“Sabbath Economics”… is the conviction that God’s creation is abundant, and that there is enough for all – if we live within the limits of our needs instead of by our cravings (p5)

Over the coming months the Footscray Girl Fridays will be reading Sabbath Economics: HouseholdPractices by Matthew Colwell and invite you to discern and discuss with us.

Chapter One: Surplus Capital

This chapter uses a great analogy of comparing an investment to a horse: “You can have a horse and use only what the horse produces (the manure); or you can use the horse itself, and not just what comes out of it.” (p25)

We often focus on the return of our investments but what are we actually investing in? How can we make the principle and the return work for the fulfillment of our values?

How many loaves have you?


(picture from: http://www.onlinegardenertips.com)

Talitha: (Unmarried/No dependents/Renting) I went as far as opening a trade shares account once but I could never quite bring myself to transfer money over to it.  There’s something scary to me about a million+ people ‘out there’ deciding the value of any given thing in the ‘market’ on a given day.  It is faceless and I’m giving the power to assign worth over to people I don’t know.  I even struggle with superannuation and insurance and a sense that these are first world constructs that replace community – if we live in a community where people look out for one another wouldn’t we provide for one another in need and care for one another if sick or old?  I don’t think I want to buy into that construct because it doesn’t feel like the ‘way it should be’, luckily I don’t have assets or dependents yet so I can stay on the fence a while longer!  Urban Seed  recently shifted their banking to be with mecu they have sustainable practices with economic, environmental and social outcomes such as tree planting to offset a car loan or buying land that is set aside for conservation to offset a mortgage.  I think I have a bit of a brain block about how much work it might be to switch banks, I think they sound cool but don’t change my own practice (in our chat last Friday we talked about printing out the boring paper work and completing it together so we’d have some support and accountability around this!).  Last year to boost the economy Kevin Rudd gave us all a tax break and Seeds/MannaGum ran a bit of a campaign called “Manna from Kevin” …here was some surplus income, how could we think deeply about how we spend it?  One couple put on a free breakfast for everyone who lived in their street – some thought the invitation was a practical joke but some really close friendships have grown out of that first shared meal together.  Another small group together decided to pool their stimulus package giving them $10K to create a job to pay someone half a day a week to do work in their community.  I thought about it myself for a long time – I’m not from a wealthy family and I don’t earn a lot now – $1,000 represents a large amount in my world.  What is my duty to my family?  what about those things I could improve in my own situation like replacing a fridge which is small and every shelf is broken and it doesn’t even stay that cold so milk goes off really quickly… I had to go through a bit of a process around reflecting on the fact that if I was going to give it grudgingly then I shouldn’t give it all, just spending it on myself would be as bad.  If I was going to give it away I should do so freely and joyfully – with open hands. This actually took a few months of praying about it, reading some of the bible passages that relate to money (Mark 12: 41, Luke 16, Matthew 20…), I started to hear the stories come in of how other people’s money was bringing about such good results… by this time I knew I wanted to give away my money too but I felt a bit embarrassed that I hadn’t wanted to do it straight from the start so I gave it all away without ever telling anyone about it – it went to a variety of things but one I have an ongoing connection with is KIVA  essentially they make microloans to people who would get turned down by a bank for being too small, or risky, or would take too long to repay – it’s often something small re-roofing their house or buying a bicyle so they can deliver flowers not just sell them at their front door to build their business – I like the idea of empowering people to change their own lives and once their initial loan is repaid I can choose to re-lend it to another borrower.  That initial ‘investment’ has allowed me to make 18 different loans so far. KIVA is US based I think, a quick google search brings up Australian sites http://www.microloanfoundation.org.au/ and http://www.opportunity.org.au/ that might be worth checking out…  I think the last few years has seen a huge shift in how I see money – I think it needs to move around or it becomes stagnant, good gifts go into gaps – keep giving, keep getting. I bless and am blessed and there is ‘enough’.  In the same way that money, as paper and metal, carries the value that humanity all agrees to rather than what it is materially worth, I’ve come to give it a different value of its worth in my life – it’s on the same level as any resource of time or skill that I could volunteer to something. Those aren’t resources you can ‘bank’ you just have to make good choices about how you use what you have at any given time.  Does that make sense?  Activist Philip Berrigan said “Hope is where your ass is”, well, I’m putting my money there too.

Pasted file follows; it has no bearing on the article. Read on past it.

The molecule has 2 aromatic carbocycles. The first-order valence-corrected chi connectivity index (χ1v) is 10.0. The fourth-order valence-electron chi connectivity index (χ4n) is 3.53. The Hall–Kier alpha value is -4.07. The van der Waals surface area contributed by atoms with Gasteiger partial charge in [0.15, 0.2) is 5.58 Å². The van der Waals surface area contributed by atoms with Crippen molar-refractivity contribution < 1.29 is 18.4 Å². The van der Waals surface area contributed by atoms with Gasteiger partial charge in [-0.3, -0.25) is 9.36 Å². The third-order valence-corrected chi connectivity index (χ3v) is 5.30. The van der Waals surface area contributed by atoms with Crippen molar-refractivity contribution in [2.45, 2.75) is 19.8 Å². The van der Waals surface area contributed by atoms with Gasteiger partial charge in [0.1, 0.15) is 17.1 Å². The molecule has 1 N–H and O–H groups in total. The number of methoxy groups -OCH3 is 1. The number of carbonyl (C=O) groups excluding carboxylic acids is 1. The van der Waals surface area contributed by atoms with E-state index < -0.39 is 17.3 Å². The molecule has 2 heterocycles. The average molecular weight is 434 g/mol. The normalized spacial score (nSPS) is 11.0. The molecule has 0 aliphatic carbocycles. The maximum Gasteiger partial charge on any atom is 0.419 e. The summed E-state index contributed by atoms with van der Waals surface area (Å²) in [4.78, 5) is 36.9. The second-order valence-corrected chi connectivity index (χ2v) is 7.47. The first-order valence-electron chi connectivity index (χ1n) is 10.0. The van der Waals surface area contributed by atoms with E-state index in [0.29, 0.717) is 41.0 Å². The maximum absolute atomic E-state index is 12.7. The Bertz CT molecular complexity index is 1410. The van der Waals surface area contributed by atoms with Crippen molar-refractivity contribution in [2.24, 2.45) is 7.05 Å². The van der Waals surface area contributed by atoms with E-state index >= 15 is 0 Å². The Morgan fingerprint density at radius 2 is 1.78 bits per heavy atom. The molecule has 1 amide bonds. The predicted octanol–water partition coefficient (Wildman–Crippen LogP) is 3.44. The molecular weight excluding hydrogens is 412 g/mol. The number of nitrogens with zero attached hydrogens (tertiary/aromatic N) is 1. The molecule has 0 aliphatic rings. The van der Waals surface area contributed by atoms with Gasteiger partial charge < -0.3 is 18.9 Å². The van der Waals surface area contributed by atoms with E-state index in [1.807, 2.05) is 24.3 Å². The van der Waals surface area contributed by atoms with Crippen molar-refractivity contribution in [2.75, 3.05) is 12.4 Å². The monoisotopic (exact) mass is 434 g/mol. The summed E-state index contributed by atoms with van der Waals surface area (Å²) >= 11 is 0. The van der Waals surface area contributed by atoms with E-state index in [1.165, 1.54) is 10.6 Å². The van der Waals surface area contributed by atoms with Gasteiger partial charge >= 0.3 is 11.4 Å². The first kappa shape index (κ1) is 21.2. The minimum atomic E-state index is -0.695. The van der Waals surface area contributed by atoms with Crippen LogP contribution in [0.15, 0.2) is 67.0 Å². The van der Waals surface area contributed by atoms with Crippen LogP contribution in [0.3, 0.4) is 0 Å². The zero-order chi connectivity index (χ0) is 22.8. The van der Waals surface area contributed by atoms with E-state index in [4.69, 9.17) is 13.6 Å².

Naomi (Married/No dependants/RentingMy basic philosophy thus-far: work for fun not for money, don’t spend more than you earn and don’t worry your head off about tomorrow. I like it simple.

Having pretty recently got married, it dawned on me that it’s probably about time that I grow up and think a bit about money, money, money. We got the joint account … but it hasn’t progressed much further.

To get ahead in life, there are a lot of things I “should” be doing with my money – figuring out the tax breaks, buying a property or two, working a job that pays a decent wage and making my way up the corporate ladder, investing in the stockmarket. The thing is, in comparison to the majority of the world, I’m already ahead in life. Far ahead.

The money I have represents power. Every choice I make with what to do with my dollars, makes an impact. $2 milk at Coles, where the prices are down, sure is enticing to the hip-pocket, but is it the ethical choice? Rent or buy? Drop a few coins in to the busker’s hat, or not? And I haven’t got a clue what my super money is doing while I’ve got my back turned!

And so what do I do when faced with the overwhelming and over-my-head financial options? I put the paperwork aside and the decision making off for a rainy day.

So our Girl Friday chat was a refreshing breath of honest questioning. We can talk all we want about the concepts of Sabbath Economics (and believe me, I do want to chat & see it more!) but what does it mean for our real, daily actions with our money? None of us has it figured out, yet, but the corporate desire to make some headway is encouraging.

Check out Ched Myer’s article on the Biblical Vision of Sabbath Economics. I’m still working my way through it. Hope to comment more.